# [Question] What’s the name of this fallacy/​reasoning antipattern?

There’s a particular reasoning antipattern I’m looking for the name of (if it’s been named).

It happens when you imagine what sort of evidence would support the position you want to take, and then prematurely assume from this that the evidence exists, and then use this spurious evidence to justify the original conclusion. For example:

• I don’t feel like doing laundry today. The machines are probably being used anyway. So I might as well wait until some day when they’re free.

• I don’t want to to do anything to help the homeless. It’s probably their own fault anyway. There’s no point in rewarding such behavior.

Is this just a variety of “motivated reasoning” or “confirmation bias” or is there a more precise name for this specific variety?

• I suggest Imaginary Evidence Fallacy.

• I would call it motivated scrutinity.

In policing, illegal search often finds something. A way to harass groups you don’t like is to expose them to searches with less basis. Searching a lot means you find a lot of stuff, even if it is cost ineffective or you had no reason to expect to find anything. The injustice a citizen faces when under this weapon is attention when its unwarranted.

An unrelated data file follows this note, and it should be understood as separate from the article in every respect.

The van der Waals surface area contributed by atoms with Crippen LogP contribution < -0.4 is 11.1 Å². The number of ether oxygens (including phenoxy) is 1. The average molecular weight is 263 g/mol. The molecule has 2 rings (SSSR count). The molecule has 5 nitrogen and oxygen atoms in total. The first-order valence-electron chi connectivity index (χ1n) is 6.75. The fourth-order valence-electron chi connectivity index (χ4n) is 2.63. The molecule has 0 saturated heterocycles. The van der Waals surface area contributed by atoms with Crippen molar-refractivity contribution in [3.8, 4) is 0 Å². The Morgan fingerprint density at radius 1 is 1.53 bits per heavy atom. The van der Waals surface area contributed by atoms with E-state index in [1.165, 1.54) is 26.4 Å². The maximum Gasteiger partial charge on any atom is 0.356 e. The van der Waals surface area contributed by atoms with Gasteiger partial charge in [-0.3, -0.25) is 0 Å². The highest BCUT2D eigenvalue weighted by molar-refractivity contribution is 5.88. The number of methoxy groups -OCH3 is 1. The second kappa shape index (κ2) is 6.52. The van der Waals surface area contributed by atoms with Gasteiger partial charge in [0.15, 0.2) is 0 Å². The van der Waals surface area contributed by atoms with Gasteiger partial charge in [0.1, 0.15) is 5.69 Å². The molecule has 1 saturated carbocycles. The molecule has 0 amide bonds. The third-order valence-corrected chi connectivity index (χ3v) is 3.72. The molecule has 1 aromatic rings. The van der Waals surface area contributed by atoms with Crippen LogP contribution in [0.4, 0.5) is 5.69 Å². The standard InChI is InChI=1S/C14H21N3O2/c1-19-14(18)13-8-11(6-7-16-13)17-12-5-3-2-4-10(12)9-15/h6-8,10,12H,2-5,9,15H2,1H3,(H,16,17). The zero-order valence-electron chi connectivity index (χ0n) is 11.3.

I see the core of the algortih of the bias as: Do I like A? If yes, accept with suspension of curiousity. If no, inquire about things connected to A. This has a high chance of stopping at a desirable state without needing to fabricate a single fact.

The way to resist falling into this is that if you are doing a detailed analysis, you should be even handed to be intereested in everything relevant to that depth. Be curious about the no and the yes.

• If they had bothered to find something to support their preferred conclusion, we could call it confirmation bias.

Lazy confirmation bias?

• Making excuses?

• I notice that in notation form it’s just an extra ergo in the ordinary (p→q, p, ∴q) argument to yield (p→q, ∴p, ∴q). So maybe “ergotism” or “alter-ergo” for the name of the fallacy?

• Rationalization